Trailcutter has seventeen points of articulation in this form. If you want to be generous and include the ability of his fists to swing in a bit, you can add two more to that. Each arm features two 5mm holes on the sides, allowing you to attach his own shield accessory and others you may have in your collection. One hole is on the shoulder, the other is on the forearm. He also has an additional hole on the sides of his lower legs, near the knees. I already mentioned the hole on the panel behind his head, but there's yet another hole on his back where you could squeeze in another, narrow weapon. His own accessory has a peg on it that can attach to his arm, but you can also swing a panel up to reveal a red handle underneath that he can use to hold the weapon in his fist. There's definitely some fun play value in this figure and I dig its articulation.
Transformation to Vehicle Mode:
- Detach the shield if attached and set it aside for now.
- Swing both fists into the forearms.
- Push both feet up.
- Swing the chest piece up.
- From underneath the figure, push the robot head and the center panel of the hood up.
- Turn the robot head around and push it down.
- On each forearm, swing out the thin panel on the bottom.
- Rotate each shoulder piece up so the curved piece on it aligns with the wheel.
- Swing each wheel in, tucking the shoulder pieces under the hood.
- Adjust each forearm to form the sides of the vehicle.
- Swing each leg to the side and forward.
- Attach the shield piece to the rear section of the vehicle.
Note: Attaching the shield piece into place can sometimes be tricky. On my first few tries it didn't "sit" properly, with a bit of a gap showing (you can see this in my photos). However, I noticed when the figure was in a much warmer environment (80 degrees plus) the piece suddenly fit perfectly (as it looks in the official picture). Your experience may vary.
Of the four "IDW Comics" based figures in this wave, Trailcutter is unique in that his vehicle form is not intended to replicate the vehicle mode as seen in the comic book. In the comic book, Trailcutter's vehicle mode looks very much like a Cybertronian version of an SUV. This mode however looks much more like Trailcutter as an Earth-based SUV. This isn't your typical civilian vehicle however. Unlike a sleek, curved design you'd see on the road today, much of Trailcutter's design involves angled panels and in some places, armor plating. This is especially noticeable on the side windows, which have armored panels over them. The angled windshield piece has bars over the top for reinforcement. The top view of the vehicle reveals a big "X" on top, usually indicating an armored area. He has a lot of neat little details too. The front end of the vehicle has a hook and line sculpted into the center, the back has what appear to be extra tanks for fuel and even tiny side view mirrors set over the front wheel wells. While his vehicle mode is more "Earth based" than the comic book's, he does feature two signature elements of that design: he has two blasters over his cabin section and the three barreled panel is set high above them in the center. It looks great and really does have the "spirit" of G1 Trailbreaker in its design while looking modern.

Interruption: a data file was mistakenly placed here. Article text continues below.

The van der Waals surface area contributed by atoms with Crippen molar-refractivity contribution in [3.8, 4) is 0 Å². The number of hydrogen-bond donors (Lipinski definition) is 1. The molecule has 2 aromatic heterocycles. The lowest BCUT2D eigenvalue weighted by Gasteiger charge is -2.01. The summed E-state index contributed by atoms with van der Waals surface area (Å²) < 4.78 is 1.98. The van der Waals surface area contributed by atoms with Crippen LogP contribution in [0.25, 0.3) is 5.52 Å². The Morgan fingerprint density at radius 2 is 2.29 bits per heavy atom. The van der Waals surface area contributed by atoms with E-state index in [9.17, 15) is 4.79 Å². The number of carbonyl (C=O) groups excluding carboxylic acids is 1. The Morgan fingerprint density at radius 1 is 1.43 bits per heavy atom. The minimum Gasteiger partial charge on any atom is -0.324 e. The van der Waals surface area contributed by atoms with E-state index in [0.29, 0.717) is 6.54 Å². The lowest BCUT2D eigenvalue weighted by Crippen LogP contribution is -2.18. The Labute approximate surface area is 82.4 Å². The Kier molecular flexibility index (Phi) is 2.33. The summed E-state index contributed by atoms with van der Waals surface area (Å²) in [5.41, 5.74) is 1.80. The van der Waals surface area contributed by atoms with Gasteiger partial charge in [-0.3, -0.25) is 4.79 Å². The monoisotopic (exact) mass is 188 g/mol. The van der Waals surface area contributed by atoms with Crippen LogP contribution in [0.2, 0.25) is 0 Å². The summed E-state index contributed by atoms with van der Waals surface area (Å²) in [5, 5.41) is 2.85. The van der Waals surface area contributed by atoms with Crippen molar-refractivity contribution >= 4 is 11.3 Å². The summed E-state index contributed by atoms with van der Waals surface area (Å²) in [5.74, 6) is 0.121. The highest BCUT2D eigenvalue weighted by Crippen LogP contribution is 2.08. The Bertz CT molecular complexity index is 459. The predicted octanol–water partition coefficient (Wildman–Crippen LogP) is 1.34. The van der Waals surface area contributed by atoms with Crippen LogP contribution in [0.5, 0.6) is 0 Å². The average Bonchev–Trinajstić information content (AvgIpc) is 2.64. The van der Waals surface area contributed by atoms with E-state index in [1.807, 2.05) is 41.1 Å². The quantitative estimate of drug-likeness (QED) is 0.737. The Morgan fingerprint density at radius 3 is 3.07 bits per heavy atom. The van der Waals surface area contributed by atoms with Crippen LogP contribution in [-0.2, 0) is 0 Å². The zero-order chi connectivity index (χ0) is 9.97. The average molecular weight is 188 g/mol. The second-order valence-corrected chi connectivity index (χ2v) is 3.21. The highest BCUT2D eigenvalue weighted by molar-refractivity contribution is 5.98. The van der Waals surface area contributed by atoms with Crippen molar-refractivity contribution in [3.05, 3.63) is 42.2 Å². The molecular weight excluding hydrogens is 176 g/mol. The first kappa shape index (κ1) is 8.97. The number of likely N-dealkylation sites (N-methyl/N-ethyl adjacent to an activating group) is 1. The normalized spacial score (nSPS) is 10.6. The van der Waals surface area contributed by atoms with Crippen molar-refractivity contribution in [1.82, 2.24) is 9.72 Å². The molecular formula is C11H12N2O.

Trailcutter is mostly black plastic in this form. Some clear plastic is used on the windshield in front. The gold and silver headlight and grille details feature heavily in the front, accompanied by a large red and silver Autobot symbol in the center of the hood that recalls the types of stickers used on G1 toys. Even more retro? Designs on the sides that are done in yellow and red, forming angled lines that lead to a horizontal line going straight back to the rear wheel well. These details are inspired by similar designs on G1 Trailbreaker and I love them. They give this rather modern looking vehicle a very retro vibe and it pays homage to his G1 predecessor. My only regret are some of the details that have not been painted in. These include the rims on the wheels and the rear lights, all of which have just been left black, giving the vehicle a slightly "unfinished" appearance.
Trailcutter retails three of his weapon connection points in this form. This includes two on the sides (in between each tire) and one on top. The ones on the sides are a tad low, so you're not going to be able to attach every weapon there but thinner ones will work just fine.
I think this is a fantastic update of Trailbreaker. It is not a figure without its weaknesses (which is why it is not rating a "highly recommended). I wish there was more to the paint job and the issue with the shield piece not attaching 100% on my first few tries cannot be ignored. I am however pleased with the aesthetics in the way this combines the look of the character in the IDW comic in robot mode while the vehicle mode acts more as an update of the G1 version of the character. Recommended!